Anne Griffin. PHOTO BY JOHN BOYNE
Page Turner / Edited by Peter McDermott
Some author biographies are filled with past jobs; the more of them the better, and a mix of the exotic and the menial seems preferred.
Anne Griffin has had, by way of contrast, a series of grown-up positions that were, one guesses, rather intense and full of responsibility, which may go a long way towards explaining her “ideal conditions” answer below.
“Now a full-time writer, I started writing for the first time in 2013 aged 44,” she told the Echo. “Before that I’d had three other careers: working for Waterstones Booksellers in Dublin and London, a community development worker, and a financial manager in the charity sector. I turned 50 in January 2019, receiving the best birthday present with the publication of my debut novel.”
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Griffin continued: “‘When All Is Said’ is the story of Maurice Hannigan, an 84-year-old successful Irish farmer, who sits in the bar of his local hotel in County Meath one Saturday evening to drink five toasts to the five most important people in his life. Through their stories we learn just who Maurice is, his triumphs and failures, his secrets, his regrets and what it is that will happen at the end of the evening.”
The first of his toasts, in Chapter 2, is for Maurice’s beloved brother Tony, who was five years his senior.
“At 4, I was the tiniest of things compared to the towering giant of him, or so he seemed to me. I imagine my little steps beside his on the road or round the farm,” Maurice remembers. “Always running to catch up, three of my little trots to his one stride. All the time him chatting to me, telling me about the hens we were feeding or the carrots we were planting in Mam’s little garden or the ditches we were clearing. The man loved the land as much as my father. And I’d be looking up at him, trying not to trip while taking everything in, trying my best to remember, to show him I could do it too, relishing his praise.”
Tony calls his younger brother “Big Man” and he is big. And so the obvious solution at 10, when Maurice refuses to continue at school (the reader understands he’s dyslexic), is to send him to work with the Dollards at Rainsford’s big house. It’s the beginning of a miserable six-year period, but some of the main elements of his story are in place at the end of it, including a stolen Edward VIII gold sovereign coin from 1936.
The bar itself is in the Rainsford House Hotel, once the big house. He is being served by a young woman named Svetlana; the awful Dollards are long dead.
The Guardian’s reviewer called Griffin’s novel a “confident, compassionate debut,” while fellow novelist Kit de Waal said that it’s “beautifully written, unhurried, and thoughtful, [with] a character you love from the start.”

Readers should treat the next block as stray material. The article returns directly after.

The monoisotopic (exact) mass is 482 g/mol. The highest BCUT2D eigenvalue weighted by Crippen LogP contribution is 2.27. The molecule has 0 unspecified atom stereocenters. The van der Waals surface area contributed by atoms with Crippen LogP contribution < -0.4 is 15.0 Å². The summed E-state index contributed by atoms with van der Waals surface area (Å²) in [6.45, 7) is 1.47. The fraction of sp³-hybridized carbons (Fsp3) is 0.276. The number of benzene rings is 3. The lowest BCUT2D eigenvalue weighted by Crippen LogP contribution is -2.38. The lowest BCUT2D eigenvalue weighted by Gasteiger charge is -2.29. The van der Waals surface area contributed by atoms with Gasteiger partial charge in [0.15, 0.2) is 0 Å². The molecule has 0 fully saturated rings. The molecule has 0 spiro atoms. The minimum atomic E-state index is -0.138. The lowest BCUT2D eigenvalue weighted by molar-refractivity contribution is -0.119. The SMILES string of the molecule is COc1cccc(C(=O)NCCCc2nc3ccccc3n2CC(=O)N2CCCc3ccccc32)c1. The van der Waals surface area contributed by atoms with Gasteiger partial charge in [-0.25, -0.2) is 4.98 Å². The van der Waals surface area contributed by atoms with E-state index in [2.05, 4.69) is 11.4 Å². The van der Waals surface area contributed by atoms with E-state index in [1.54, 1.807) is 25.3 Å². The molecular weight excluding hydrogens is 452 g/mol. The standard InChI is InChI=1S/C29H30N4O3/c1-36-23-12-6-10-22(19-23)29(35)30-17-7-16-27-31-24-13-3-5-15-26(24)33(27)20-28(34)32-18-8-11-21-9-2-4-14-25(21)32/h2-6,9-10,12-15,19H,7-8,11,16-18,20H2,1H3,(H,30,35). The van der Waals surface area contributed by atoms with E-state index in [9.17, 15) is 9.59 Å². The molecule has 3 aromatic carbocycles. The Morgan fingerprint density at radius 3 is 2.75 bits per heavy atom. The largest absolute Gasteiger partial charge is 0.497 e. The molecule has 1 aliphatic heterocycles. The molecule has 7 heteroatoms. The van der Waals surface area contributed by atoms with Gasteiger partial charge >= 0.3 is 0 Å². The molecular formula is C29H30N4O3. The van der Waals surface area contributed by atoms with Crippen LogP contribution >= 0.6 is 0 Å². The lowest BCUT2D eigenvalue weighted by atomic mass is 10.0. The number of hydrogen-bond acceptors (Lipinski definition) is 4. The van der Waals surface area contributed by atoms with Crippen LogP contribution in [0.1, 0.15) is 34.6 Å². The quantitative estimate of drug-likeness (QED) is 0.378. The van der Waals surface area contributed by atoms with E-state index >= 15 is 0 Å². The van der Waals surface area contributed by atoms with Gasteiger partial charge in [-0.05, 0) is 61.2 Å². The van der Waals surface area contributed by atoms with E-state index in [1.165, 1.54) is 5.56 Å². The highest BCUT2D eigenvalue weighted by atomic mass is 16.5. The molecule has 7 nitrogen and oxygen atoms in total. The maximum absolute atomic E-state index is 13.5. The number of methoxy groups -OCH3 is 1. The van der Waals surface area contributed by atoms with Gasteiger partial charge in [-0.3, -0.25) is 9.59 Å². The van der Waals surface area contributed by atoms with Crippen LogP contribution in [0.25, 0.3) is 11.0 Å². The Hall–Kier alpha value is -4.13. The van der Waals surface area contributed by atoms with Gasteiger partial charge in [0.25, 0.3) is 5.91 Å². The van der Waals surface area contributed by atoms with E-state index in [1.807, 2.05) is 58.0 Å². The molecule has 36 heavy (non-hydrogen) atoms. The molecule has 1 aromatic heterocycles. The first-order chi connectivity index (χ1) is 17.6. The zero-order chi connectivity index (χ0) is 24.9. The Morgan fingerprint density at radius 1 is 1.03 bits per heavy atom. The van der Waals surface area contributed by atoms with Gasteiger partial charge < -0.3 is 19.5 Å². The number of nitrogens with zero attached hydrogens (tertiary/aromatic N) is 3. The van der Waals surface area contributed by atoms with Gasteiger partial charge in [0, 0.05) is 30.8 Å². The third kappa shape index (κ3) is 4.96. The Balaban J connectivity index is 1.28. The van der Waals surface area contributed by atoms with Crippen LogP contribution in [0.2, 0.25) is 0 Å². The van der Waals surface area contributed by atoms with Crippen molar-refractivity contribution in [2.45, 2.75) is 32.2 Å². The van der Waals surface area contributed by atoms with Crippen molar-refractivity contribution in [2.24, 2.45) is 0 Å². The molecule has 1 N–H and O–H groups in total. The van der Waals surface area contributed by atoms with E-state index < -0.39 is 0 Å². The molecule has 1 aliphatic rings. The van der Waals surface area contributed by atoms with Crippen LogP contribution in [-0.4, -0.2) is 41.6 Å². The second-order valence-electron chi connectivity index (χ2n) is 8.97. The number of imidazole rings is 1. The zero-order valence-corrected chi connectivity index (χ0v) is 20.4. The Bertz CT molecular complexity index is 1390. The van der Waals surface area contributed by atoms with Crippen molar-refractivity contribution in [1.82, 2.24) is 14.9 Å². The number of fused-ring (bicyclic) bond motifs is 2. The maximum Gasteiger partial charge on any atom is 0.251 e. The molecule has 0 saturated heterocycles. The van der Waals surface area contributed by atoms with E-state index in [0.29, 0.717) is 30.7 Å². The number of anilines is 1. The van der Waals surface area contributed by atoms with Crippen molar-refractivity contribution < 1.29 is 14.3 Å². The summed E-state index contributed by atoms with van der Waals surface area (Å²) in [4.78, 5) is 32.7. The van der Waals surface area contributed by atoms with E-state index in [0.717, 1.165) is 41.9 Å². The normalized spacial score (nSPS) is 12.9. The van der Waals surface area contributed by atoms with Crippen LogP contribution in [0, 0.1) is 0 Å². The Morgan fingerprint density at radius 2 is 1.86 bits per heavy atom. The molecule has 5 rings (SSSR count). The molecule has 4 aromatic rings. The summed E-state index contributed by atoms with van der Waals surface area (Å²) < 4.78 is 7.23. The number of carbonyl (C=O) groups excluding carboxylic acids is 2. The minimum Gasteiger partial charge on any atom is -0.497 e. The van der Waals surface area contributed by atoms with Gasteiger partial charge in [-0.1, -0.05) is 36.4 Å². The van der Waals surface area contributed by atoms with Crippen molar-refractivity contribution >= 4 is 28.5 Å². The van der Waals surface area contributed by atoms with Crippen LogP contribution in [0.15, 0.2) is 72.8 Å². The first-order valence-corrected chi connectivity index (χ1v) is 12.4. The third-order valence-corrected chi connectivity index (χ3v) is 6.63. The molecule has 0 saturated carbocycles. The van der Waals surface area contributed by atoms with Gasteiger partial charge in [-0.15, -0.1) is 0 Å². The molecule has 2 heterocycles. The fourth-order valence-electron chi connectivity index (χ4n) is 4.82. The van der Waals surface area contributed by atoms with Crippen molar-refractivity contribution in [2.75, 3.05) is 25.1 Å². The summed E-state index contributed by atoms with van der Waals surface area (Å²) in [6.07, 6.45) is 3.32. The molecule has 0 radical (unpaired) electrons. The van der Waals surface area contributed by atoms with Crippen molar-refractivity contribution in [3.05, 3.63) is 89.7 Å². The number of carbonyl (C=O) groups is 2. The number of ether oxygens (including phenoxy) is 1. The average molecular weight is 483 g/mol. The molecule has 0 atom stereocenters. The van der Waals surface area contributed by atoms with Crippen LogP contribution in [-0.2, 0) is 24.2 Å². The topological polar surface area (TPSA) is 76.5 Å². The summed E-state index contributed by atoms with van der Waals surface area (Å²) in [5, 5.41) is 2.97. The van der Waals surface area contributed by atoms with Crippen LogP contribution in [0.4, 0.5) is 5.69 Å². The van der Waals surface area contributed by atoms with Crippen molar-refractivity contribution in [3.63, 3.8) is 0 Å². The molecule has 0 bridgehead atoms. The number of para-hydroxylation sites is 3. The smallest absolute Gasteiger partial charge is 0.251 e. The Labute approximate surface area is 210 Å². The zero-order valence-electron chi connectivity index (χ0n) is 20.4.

Date of birth: Jan. 9, 1969
Place of birth: Dublin
Residence: Mullingar, Co. Westmeath
Published works: “When All Is Said.”
What is your writing routine? Are there ideal conditions?
I write Monday to Friday 9-4 p.m. in complete silence. I can’t write if there are people about, I get too distracted. Before I work I try to exercise for a half-hour and I take a walk at lunchtime. I finish up once my son comes home from school. The rest of the day is family time.
What advice do you have for aspiring writers?
Writing is about rewriting. Take the critical advice seriously. But make your own decision about what you’ll change. Have confidence in your work once you genuinely feel it’s good and keep submitting!
Name three books that are memorable in terms of your reading pleasure.
“Nobody’s Fool” by Richard Russo – he delivers the rhythm of small town life perfectly. “What a Carve Up” by Jonathan Coe – Coe’s novels are adept at showing how big political decisions impact on everyday lives. “Emma” by Jane Austen – A main character who isn’t very likeable and yet you’re on her side from the off, the true mark of an exceptional author.
What book are you currently reading?
I’m currently reading William Trevor’s “Last Stories.” We lost one of Ireland’s greatest writers when Trevor died. When they released this final collection I was over joyed. His writing is so gentle and graceful and yet it deals with some of life’s major tragedies.
Is there a book you wish you had written?
Donal Ryan’s “From A Low And Quiet Sea.” It is a masterpiece. It tracks the lives of three very different men that join together in the final tragic moments. Ryan can get into his characters’ voices so deeply that as you read all else fades away.
Name a book that you were pleasantly surprised by.
“Threads Of Life” by Clare Hunter. This history of needlework is exceptional. From the mothers of the Argentinian disappeared to modern-day Leith in Scotland it looks at how needlework has helped peoples’ voices to be heard.
If you could meet one author, living or dead, who would it be?
Richard Russo. He gives us excellent characters, dialogue that is pitch perfect, scenes that have you laughing one minute and crying the next.
What book changed your life?
“Emma” by Jane Austen. Austen was exceptional at getting the narrative right. Holding the reader in her grip, building the suspense until exactly the right moment. She taught me what it is to be a storyteller.
What is your favorite spot in Ireland?
Cape Clear Island, in west Cork. Three miles long and one mile wide, it is breathtaking. I love to go there to forget what day of the week it is and to watch the Atlantic Ocean lap against the foot of the cliffs.
You’re Irish if…
you love storytelling.